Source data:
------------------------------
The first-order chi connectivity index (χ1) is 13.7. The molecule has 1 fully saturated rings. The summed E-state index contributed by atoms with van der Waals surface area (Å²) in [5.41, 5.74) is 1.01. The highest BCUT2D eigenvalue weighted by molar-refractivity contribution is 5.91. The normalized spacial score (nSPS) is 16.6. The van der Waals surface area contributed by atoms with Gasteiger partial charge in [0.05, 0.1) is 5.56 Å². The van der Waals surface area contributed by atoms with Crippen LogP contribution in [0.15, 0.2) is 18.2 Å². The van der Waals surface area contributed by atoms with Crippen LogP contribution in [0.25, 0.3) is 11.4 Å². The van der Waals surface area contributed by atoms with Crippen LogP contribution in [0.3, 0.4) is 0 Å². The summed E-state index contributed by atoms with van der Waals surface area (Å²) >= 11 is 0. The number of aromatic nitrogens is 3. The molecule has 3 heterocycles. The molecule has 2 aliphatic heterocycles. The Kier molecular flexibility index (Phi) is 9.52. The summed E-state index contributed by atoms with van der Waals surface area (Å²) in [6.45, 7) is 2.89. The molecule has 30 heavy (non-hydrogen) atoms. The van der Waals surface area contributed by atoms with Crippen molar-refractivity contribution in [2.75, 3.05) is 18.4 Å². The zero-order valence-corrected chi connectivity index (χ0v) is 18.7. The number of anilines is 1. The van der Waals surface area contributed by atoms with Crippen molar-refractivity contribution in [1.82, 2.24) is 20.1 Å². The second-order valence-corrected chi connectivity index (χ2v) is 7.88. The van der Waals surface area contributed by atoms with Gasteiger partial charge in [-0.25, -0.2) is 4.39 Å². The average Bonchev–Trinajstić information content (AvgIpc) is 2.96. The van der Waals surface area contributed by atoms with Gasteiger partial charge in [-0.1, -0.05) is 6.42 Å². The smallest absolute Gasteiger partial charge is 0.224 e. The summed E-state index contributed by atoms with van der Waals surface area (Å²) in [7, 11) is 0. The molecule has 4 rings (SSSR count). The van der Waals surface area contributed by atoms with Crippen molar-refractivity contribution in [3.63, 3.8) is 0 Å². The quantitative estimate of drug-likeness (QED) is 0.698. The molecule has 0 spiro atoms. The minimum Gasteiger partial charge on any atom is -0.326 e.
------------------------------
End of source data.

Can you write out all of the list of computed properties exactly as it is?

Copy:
The first-order chi connectivity index (χ1) is 13.7. The molecule has 1 fully saturated rings. The summed E-state index contributed by atoms with van der Waals surface area (Å²) in [5.41, 5.74) is 1.01. The highest BCUT2D eigenvalue weighted by molar-refractivity contribution is 5.91. The normalized spacial score (nSPS) is 16.6. The van der Waals surface area contributed by atoms with Gasteiger partial charge in [0.05, 0.1) is 5.56 Å². The van der Waals surface area contributed by atoms with Crippen LogP contribution in [0.15, 0.2) is 18.2 Å². The van der Waals surface area contributed by atoms with Crippen LogP contribution in [0.25, 0.3) is 11.4 Å². The van der Waals surface area contributed by atoms with Crippen LogP contribution in [0.3, 0.4) is 0 Å². The summed E-state index contributed by atoms with van der Waals surface area (Å²) >= 11 is 0. The number of aromatic nitrogens is 3. The molecule has 3 heterocycles. The molecule has 2 aliphatic heterocycles. The Kier molecular flexibility index (Phi) is 9.52. The summed E-state index contributed by atoms with van der Waals surface area (Å²) in [6.45, 7) is 2.89. The molecule has 30 heavy (non-hydrogen) atoms. The van der Waals surface area contributed by atoms with Crippen molar-refractivity contribution in [2.75, 3.05) is 18.4 Å². The zero-order valence-corrected chi connectivity index (χ0v) is 18.7. The number of anilines is 1. The van der Waals surface area contributed by atoms with Crippen molar-refractivity contribution in [1.82, 2.24) is 20.1 Å². The second-order valence-corrected chi connectivity index (χ2v) is 7.88. The van der Waals surface area contributed by atoms with Gasteiger partial charge in [-0.25, -0.2) is 4.39 Å². The average Bonchev–Trinajstić information content (AvgIpc) is 2.96. The van der Waals surface area contributed by atoms with Gasteiger partial charge in [-0.1, -0.05) is 6.42 Å². The smallest absolute Gasteiger partial charge is 0.224 e. The summed E-state index contributed by atoms with van der Waals surface area (Å²) in [7, 11) is 0. The molecule has 4 rings (SSSR count). The van der Waals surface area contributed by atoms with Crippen molar-refractivity contribution in [3.63, 3.8) is 0 Å². The quantitative estimate of drug-likeness (QED) is 0.698. The molecule has 0 spiro atoms. The minimum Gasteiger partial charge on any atom is -0.326 e.